Wellington, New Zealand • Since Nov 2006 • 3011 posts Report Reply

  • Tristan,

    This report is interesting (well more interesting than working) this from the report

    After seeking and receiving legal advice, the Government Statistician decided that those not answering Yes
    or No to the question on Mäori descent in the 1996 Census should be allocated to one of these two categories
    for electoral purposes.

    so you could look at it from the other direction and say the chief statistician wanted to make sure the correct amount of people were allocated to the general role. It seemed to be his view that everyone had to be one or the other he wasn't able to leave that question 'unanswered' and there by leaving those people with no representation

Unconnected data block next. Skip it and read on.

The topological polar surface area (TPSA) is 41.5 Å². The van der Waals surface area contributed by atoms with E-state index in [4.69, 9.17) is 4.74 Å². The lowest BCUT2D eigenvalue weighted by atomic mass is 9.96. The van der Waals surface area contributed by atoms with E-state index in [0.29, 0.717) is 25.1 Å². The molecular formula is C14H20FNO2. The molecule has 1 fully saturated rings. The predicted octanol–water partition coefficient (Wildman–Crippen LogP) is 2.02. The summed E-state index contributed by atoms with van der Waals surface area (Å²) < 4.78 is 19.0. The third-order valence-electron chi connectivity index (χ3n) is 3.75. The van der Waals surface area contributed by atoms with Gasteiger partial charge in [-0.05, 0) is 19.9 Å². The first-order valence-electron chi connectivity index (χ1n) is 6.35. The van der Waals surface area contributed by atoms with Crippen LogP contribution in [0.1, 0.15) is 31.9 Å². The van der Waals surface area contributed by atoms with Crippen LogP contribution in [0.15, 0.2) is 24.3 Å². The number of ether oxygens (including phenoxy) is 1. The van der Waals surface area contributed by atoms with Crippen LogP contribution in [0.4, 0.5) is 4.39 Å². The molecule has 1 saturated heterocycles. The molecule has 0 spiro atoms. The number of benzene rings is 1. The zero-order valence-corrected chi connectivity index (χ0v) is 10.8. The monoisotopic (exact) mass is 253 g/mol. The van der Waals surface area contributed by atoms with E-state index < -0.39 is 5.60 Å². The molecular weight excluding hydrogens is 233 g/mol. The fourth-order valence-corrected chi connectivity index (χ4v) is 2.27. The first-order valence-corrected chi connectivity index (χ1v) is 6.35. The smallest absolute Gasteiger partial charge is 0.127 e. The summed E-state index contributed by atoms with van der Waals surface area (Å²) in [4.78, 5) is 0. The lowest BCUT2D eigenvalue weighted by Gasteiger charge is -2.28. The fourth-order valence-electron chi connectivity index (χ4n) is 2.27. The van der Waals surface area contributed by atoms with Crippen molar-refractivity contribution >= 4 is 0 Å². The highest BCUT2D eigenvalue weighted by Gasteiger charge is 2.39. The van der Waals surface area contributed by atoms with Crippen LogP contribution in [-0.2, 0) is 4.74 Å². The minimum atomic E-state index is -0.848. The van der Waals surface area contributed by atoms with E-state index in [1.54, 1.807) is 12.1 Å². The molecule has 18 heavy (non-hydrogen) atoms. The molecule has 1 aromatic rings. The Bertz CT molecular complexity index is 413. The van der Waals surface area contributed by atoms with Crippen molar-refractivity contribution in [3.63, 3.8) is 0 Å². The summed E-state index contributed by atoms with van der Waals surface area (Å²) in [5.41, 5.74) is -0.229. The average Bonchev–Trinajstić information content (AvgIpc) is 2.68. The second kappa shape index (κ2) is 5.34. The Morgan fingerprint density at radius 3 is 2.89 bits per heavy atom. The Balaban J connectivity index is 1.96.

right time to let someone else have ago. Thanks for the post Graeme!

    Auckland • Since Nov 2006 • 198 posts Report Reply

  • Graeme Edgeler,

    Interestingly, because people can now complete census forms on-line (and a lot did), this may change the scope of the calculation - on paper forms, it was possible to tick two boxes for the Māori descent option. On the on-line form it wasn't possible to select two options (can someone confirm whether you could leave questions on the on-line form blank?)

    Wellington, New Zealand • Since Nov 2006 • 3011 posts Report Reply

  • Raymond A Francis,

    Thanks for doing the hard yards (again) so that we can all get some insight into this mysterious world of stats

    45' South • Since Nov 2006 • 545 posts Report Reply

  • Tim McKenzie, in reply to Graeme Edgeler,

    If anyone can tell me how to change this so the footnotes and footnote references link to each other, that would be cool :-)